My, my! What a feisty and varied book club discussion we had this month! It seemed nothing was off limits. You know those topics of conversation you’re always told to avoid? Damn convention, we talked about them anyway! Religion (and special underwear), politics, sex (and cucumbers), psychology, cell structure (possibly), Scotland and historical hotties (you’re welcome), and the latest AP guidelines: we covered it all!
This month we were discussing Ian McEwan’s The Innocent. We welcomed two new members (both of whom are, I think, the only readers of this blog, and therefore automatically in my good books) in Emily and Emma. Both of them brought new perspectives and experiences to our little group, readily joining in the conversation, voicing opinions, regaling us with stories, and generally fitting right in. I hope we were all you expected and that you come back again soon!
The book. Yes, we did actually find time to talk about it. Generally… underwhelming. While two of the group liked the novel, the rest of us may have been happier starting at about 75% and just reading the end. There was a little bit of confusion on the genre – promoted as a spy thriller, one of the group noted that “it wasn’t all that thrilling”.
It was, however, a book of contrasts. There was the intrigue of the need-to-know world the Leonard found himself in juxtaposed with the realities of life after a war. There was the gentle love story which strangely diverted into something more grotesque and brutal (with added sexual assault!)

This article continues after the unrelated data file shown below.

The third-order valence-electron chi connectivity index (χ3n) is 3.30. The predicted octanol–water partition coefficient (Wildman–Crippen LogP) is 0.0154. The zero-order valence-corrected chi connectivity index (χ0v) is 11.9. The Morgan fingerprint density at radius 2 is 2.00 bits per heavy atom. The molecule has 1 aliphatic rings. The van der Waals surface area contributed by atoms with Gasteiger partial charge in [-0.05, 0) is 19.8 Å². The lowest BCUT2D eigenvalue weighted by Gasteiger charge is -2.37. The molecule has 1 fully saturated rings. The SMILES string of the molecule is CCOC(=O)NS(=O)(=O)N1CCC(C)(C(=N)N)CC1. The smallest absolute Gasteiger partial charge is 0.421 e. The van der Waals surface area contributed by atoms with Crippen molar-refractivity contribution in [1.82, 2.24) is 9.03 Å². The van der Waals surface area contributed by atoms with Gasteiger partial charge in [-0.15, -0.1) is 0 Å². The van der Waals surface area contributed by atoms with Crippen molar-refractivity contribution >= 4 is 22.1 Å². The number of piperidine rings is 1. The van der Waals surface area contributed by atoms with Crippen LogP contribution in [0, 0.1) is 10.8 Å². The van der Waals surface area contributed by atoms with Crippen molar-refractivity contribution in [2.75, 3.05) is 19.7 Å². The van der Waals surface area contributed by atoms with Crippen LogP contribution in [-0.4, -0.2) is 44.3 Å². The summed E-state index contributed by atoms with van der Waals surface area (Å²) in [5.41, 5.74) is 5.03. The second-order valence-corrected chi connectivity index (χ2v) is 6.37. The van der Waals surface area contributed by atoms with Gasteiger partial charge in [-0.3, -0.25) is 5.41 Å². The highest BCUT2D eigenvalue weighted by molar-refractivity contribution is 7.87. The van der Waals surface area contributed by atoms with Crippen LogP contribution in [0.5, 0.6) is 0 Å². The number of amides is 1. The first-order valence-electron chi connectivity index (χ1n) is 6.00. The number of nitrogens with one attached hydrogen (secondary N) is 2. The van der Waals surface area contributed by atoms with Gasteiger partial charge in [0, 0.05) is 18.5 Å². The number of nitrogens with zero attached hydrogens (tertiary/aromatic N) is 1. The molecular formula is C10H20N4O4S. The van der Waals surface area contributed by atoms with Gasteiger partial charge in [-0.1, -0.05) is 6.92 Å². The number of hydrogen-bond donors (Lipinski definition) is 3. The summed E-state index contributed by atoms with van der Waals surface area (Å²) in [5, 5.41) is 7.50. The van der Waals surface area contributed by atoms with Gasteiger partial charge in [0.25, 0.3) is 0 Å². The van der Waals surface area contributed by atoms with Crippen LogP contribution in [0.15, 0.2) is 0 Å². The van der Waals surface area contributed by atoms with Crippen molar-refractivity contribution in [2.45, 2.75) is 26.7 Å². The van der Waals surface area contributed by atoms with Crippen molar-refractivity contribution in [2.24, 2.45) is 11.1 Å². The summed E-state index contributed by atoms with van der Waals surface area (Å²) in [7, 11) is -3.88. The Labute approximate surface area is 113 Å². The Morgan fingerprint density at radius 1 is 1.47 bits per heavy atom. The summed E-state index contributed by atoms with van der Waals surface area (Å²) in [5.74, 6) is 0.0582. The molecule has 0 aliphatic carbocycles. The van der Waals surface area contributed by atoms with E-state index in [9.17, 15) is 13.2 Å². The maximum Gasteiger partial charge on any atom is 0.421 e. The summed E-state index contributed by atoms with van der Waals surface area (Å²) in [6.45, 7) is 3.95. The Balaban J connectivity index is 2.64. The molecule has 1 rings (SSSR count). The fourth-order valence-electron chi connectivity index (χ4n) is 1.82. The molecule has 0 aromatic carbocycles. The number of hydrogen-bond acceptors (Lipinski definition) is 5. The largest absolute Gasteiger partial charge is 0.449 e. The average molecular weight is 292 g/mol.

The group discussed Maria at length. Why did she go back to Leonard? Was she an opportunist? Was she manipulative? Was she just a woman who wanted the bad boy? It was felt that Maria was a slightly odd character – she initiated everything in the plot: the relationship, the sex, the murder. Why?
One of the group had an interesting perspective on the characters in the book and whether they represented the world politics of the time through their personalities and actions. Maria was the new Germany whereas Otto represented old Germany. Glass was obviously America, and Leonard was a repressed, scared little England. Certainly something to think about – maybe on a reread?
It was agreed that there were moments of some real levity in the book – the farce of Leonard traipsing ’round Berlin with a body in two suitcases was particularly enjoyed. Some felt Leonard’s salvation was also a nice touch.
All in all, would I read Ian McEwan again: probably not. Did I hate the book: no. Am I looking forward to not having to read it anymore: yes.